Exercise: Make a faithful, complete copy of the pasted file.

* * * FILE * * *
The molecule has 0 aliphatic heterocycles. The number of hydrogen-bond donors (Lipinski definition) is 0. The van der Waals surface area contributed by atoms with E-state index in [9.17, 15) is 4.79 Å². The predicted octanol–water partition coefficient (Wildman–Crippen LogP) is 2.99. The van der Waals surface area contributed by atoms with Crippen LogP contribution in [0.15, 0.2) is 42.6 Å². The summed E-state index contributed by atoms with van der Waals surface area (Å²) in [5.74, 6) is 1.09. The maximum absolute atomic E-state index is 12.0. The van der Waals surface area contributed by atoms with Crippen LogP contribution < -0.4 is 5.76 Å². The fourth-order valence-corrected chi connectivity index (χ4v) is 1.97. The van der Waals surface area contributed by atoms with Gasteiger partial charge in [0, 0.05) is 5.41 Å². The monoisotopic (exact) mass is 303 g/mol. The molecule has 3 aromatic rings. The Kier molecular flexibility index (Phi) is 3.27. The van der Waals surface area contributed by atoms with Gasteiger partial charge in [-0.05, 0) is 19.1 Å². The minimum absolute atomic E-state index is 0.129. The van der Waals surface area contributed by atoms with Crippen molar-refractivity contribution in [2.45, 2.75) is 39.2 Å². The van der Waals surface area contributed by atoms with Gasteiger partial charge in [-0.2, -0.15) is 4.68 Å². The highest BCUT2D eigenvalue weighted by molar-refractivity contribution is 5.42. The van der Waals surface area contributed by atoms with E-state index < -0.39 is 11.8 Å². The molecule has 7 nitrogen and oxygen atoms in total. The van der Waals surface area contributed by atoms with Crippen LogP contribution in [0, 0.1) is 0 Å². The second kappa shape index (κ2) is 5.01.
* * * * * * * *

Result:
The molecule has 0 aliphatic heterocycles. The number of hydrogen-bond donors (Lipinski definition) is 0. The van der Waals surface area contributed by atoms with E-state index in [9.17, 15) is 4.79 Å². The predicted octanol–water partition coefficient (Wildman–Crippen LogP) is 2.99. The van der Waals surface area contributed by atoms with Crippen LogP contribution in [0.15, 0.2) is 42.6 Å². The summed E-state index contributed by atoms with van der Waals surface area (Å²) in [5.74, 6) is 1.09. The maximum absolute atomic E-state index is 12.0. The van der Waals surface area contributed by atoms with Crippen LogP contribution < -0.4 is 5.76 Å². The fourth-order valence-corrected chi connectivity index (χ4v) is 1.97. The van der Waals surface area contributed by atoms with Gasteiger partial charge in [0, 0.05) is 5.41 Å². The monoisotopic (exact) mass is 303 g/mol. The molecule has 3 aromatic rings. The Kier molecular flexibility index (Phi) is 3.27. The van der Waals surface area contributed by atoms with Gasteiger partial charge in [-0.05, 0) is 19.1 Å². The minimum absolute atomic E-state index is 0.129. The van der Waals surface area contributed by atoms with Crippen molar-refractivity contribution in [2.45, 2.75) is 39.2 Å². The van der Waals surface area contributed by atoms with Gasteiger partial charge in [-0.2, -0.15) is 4.68 Å². The highest BCUT2D eigenvalue weighted by molar-refractivity contribution is 5.42. The van der Waals surface area contributed by atoms with E-state index < -0.39 is 11.8 Å². The molecule has 7 nitrogen and oxygen atoms in total. The van der Waals surface area contributed by atoms with Crippen LogP contribution in [0, 0.1) is 0 Å². The second kappa shape index (κ2) is 5.01.